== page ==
Cheap security idea for commuter bike…?

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  • Cheap security idea for commuter bike…?
  • Premier Icon njee20
    Subscriber

    None whatsoever. Go nuts.

    TooTall
    Member

    Other than the ability to turn Torx bolts with an allen key, therefore achieving nothing, fill your boots

    finbar
    Member

    Woop 😀

    finbar
    Member

    Other than the ability to turn Torx bolts with an allen key, therefore achieving nothing, fill your boots

    Ah, ballsack. I knew there must be a reason why it wasn’t a “thing”.

    Premier Icon breadcrumb
    Subscriber

    Small ball bearings super glued into the socket head are the usual theft deterrent.

    finbar
    Member

    That sounds sensible, unless something slips on a ride. How does one get them out again when required?

    jimc101
    Member

    Acetone / Nail polish remover (not the acetone free version)

    finbar
    Member

    Is there any good reason why i can’t replace my stem bolts, top cap bolt and seatclamp bolt with torx ones?

    I know it’s hardly Fort Knox but it might deter the odd opportunist thief.

    Premier Icon Brother_Will
    Subscriber

    You need security torx, it has a little post in the centre which means you need a specific torx tool to remove it and cannot use an allen key. Otherwise there are specific security fittings available like these http://www.chainreactioncycles.com/Models.aspx?ModelID=33192

    Premier Icon Northwind
    Subscriber

    This all sounds like an anti-theft approach which only inconveniences the owner tbh.

    TooTall
    Member

    This all sounds like an anti-theft approach which only inconveniences the owner tbh.

    Essentially, every anti-theft device is an inconvenience. However, they usually outweigh the inconvenience of having your bike nicked.

    Premier Icon Northwind
    Subscriber

    And will this stop your bike being nicked?

    finbar
    Member

    And will this stop your bike being nicked?

    Whole bike? No, why would it? But if someone’s wandering round with an allen key and wants a new saddle and a seatpost, yes.

    You need security torx, it has a little post in the centre which means you need a specific torx tool to remove it and cannot use an allen key. Otherwise there are specific security fittings available like these http://www.chainreactioncycles.com/Models.aspx?ModelID=33192

    Thanks. I’ve seen those pinhead things, but i’m after a cheap alternative. I’ll have a look for security torx bolts.

    Premier Icon Northwind
    Subscriber

    finbar – Member

    Whole bike? No, why would it?

    That was in response to TooTall.

    Saddle can make sense. Wheels, if you’re concerned, should be locked. Bars? Who steals bars?

    pdw
    Member

    My brother had stem, handlebars and STI levers pinched from his bike. Security torx bits would probably have been enough to persuade the thief to pinch stuff from the next bike along.

    Premier Icon Northwind
    Subscriber

    Doubt it- that takes a fair amount of effort to nick, it’s not pure opportunism. Security torq are almost an irrelevance, anyone who wants to nick a bike can get them easily (or, can knock out the central pin with a screwdriver)

    pdw
    Member

    that takes a fair amount of effort to nick

    Huh? Three bolts, and a cable cutter to four cables. No more than 30 seconds.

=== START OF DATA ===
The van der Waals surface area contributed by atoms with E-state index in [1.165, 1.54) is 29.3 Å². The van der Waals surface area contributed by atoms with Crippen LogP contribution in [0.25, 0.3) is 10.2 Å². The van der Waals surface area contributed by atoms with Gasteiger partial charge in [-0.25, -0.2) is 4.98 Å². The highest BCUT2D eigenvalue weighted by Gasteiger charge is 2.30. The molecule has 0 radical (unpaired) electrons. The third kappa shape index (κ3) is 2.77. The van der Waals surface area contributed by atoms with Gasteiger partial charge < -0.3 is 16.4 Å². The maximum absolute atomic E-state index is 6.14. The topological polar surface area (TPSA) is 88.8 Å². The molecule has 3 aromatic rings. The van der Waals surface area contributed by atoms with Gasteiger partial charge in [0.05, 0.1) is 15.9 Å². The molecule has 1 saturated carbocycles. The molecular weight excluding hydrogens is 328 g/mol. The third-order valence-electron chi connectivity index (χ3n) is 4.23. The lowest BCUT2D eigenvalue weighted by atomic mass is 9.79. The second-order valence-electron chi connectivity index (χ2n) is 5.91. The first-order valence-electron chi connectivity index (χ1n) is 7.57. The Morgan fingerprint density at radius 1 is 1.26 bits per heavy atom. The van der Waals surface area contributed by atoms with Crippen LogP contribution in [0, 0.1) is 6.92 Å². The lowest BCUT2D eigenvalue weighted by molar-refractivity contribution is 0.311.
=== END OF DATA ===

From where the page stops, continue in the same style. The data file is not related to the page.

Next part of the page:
Obviously the thief came equipped, so not pure opportunism, but almost certainly not targetted – it wasn’t particularly nice kit.

    It’s not a case of being secure, it’s a case of being more secure than the next bike. Until security torx is common place on bikes, it’s probably a useful deterrent.

    Premier Icon Northwind
    Subscriber

    pdw – Member

    Huh? Three bolts, and a cable cutter to four cables. No more than 30 seconds.

    But requires bringing suitable tools. The security torqs would make zero difference to a thief that’s planning ahead. Hammer and chisel are standard bike-nicking kit and they turn security torqs into not-security torqs instantly, even if he lacks the right bit.

    (otoh, the tools required to cut brake and gear cables will also cut a lot of cable locks!)

    I’m not against sensible security- I’m against false impressions of security.

    Rogan Josh
    Member

    Find a mains power supply and link it to your bike while you’re at work? Then you can put in torq bolts if you want and it doesn’t matter about the Allen keys

    pdw
    Member

    Security torx would make all the difference against a thief that’s only carrying a bunch of hex keys. Component theft is a growing problem because you can stick a couple of allen keys and wire cutters in your pocket and easily walk off with some pretty valuable bits. No need to carry security torx, because there’s no shortage of pickings using hex bolts.

    It’s not going to stop someone who really wants to steal stuff from your bike, but most thieves don’t want to steal stuff from your bike. They want to steal stuff from a bike.

    Premier Icon Northwind
    Subscriber

    pdw- like I say, you don’t need special tools, you can snap the pin out of security torq with next to no effort. It’s one of the 2 things that makes them a joke, their only purpose is to irritate legitimate owners.

    Now it’s always true that they can just go to the next bike- is there another nearby, in as accessible a place? Is your kit nicer? My commuter’s pretty much theftproof, there’s nothing nice on it.

    woolymonster
    Member

    The PinHead stuff is pretty good, just a bit pricey…Just don’t lose the specific ‘key’ you gt with it or you’re knackered! 😀 I did the Torx thing, coupled with a seat collar for the Reverb to stop the opportunist, seems to work so far but the bike is hardly out of my sight.

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